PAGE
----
4. Press the slice mixture into the prepared tin and bake in the oven for approximately 15-20 minutes, or until golden.
  5. Allow to cool for five minutes before removing from the tin and cooling completely on a wire rack (or stuff some in your face while it’s still warm!). Cut into bite sized pieces and store in the freezer for healthy baked treats on demand (dude, defrost that before you eat it).

The good news is that if you eat more of this stuff and less of the gooey, sugary caramel slices you will fit in to your pants. And that’s important for wellbeing and happiness and a reduction in wardrobe tantrums. It’s a proven fact.

Finding My Style - Fitting In To My Pants

You can catch up on my previous ‘Finding My Style’ posts here:

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These Days #3

Spring has almost sprung! Well, it’s here, but it’s kinda fighting to stay. We’ve had some gorgeous sunny days outdoors with a couple of BBQs to kick things off thanks to family and friends birthday celebrations. September is a busy month for the happy birthdays!

Pebble is so school ready and looking forward to her school transition next term. Just one more term to go until the real thing! She is just so into this whole learning thing and asks for more, more, more every day. “Show me what you did with the kids at school today”, she asks. She has started reading those first school readers, you know “The cat sat on the….. “, repeat x 5 and fill in the blank by looking at the picture. She thinks she’s the bees knees now that she’s reading! I wonder how the reality will match with her dreams of school, and how she’ll cope with the tiredness, but we’ll take it one day at a time.

Pebble and Rocky’s bond is growing stronger every day. This week I picked up Rocky from his child care house first, instead of Pebble, as I was running a little late and thought he might be looking out for me. When I got there he wasn’t really interested in me, he was looking around for his beloved sister instead! He wasn’t quite happy with the situation until we met up with her. Pebble was also smitten to see him, no more big running hugs for mama, Rocky got them instead. I love seeing them love each other.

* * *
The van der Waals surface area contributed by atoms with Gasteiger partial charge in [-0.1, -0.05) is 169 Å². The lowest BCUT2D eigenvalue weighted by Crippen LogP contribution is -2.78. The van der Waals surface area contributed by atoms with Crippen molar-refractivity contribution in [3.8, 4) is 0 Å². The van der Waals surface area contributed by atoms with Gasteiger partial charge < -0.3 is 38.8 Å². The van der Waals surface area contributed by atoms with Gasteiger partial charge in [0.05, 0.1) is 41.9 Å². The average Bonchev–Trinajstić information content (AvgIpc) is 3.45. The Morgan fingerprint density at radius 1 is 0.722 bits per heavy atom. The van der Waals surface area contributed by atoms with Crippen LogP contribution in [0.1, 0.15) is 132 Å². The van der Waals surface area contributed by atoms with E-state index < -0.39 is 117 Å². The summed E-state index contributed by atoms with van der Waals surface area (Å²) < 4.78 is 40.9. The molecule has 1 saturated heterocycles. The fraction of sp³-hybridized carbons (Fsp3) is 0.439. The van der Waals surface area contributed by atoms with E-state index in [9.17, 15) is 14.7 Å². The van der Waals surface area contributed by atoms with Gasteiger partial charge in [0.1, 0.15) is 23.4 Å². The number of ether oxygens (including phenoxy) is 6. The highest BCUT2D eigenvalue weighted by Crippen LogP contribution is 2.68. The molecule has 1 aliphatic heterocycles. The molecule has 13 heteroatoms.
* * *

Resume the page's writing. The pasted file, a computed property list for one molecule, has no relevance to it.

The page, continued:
Along with sibling love comes sibling rivalry and they have their fair share of fights. I sometimes wonder if I expect too much of Pebble, asking her rise up to her big sister role all the time. Sometimes she just wants space but she doesn’t want to be alone… ie. she just wants me to herself! Today she asked me, “Remember when you used to put out all the making things for me, when we got home from child care, and it would be a surprise for me? Can you please do that again?”. Hmmm, things have certainly changed with an extra little person to love and care for (and keep out of mischief!).

Rocky’s personality is showing it’s true colours as he gets better and better at communicating. He’s still not talking much at all but he understands everything and is very good at showing you what he wants or needs. He’s really big on pointing. Lots of pointing. He loves lots of cuddles and kisses and is so loving towards us all. He’s also very boisterous and likes to do things hard, fast, loud and big. This often leads to bumps and scrapes, but he seems to bounce right back without any drama.

Rocky’s very favourite thing at the moment is reading books. I’ll often find him in his rocking chair in his room with a couple of books in his lap, or we’ll spend chunks of time flipping through book after book. He has his definite favourites that we read again and again, and there are some that he simply refuses to entertain at all. He knows what he likes! I have to say that reading with him is one of my favourite things too, there’s something so beautiful about his soft, biscuity smelling hair in my face, his chubby little body squished into my lap and the stillness as he takes in the words and pictures.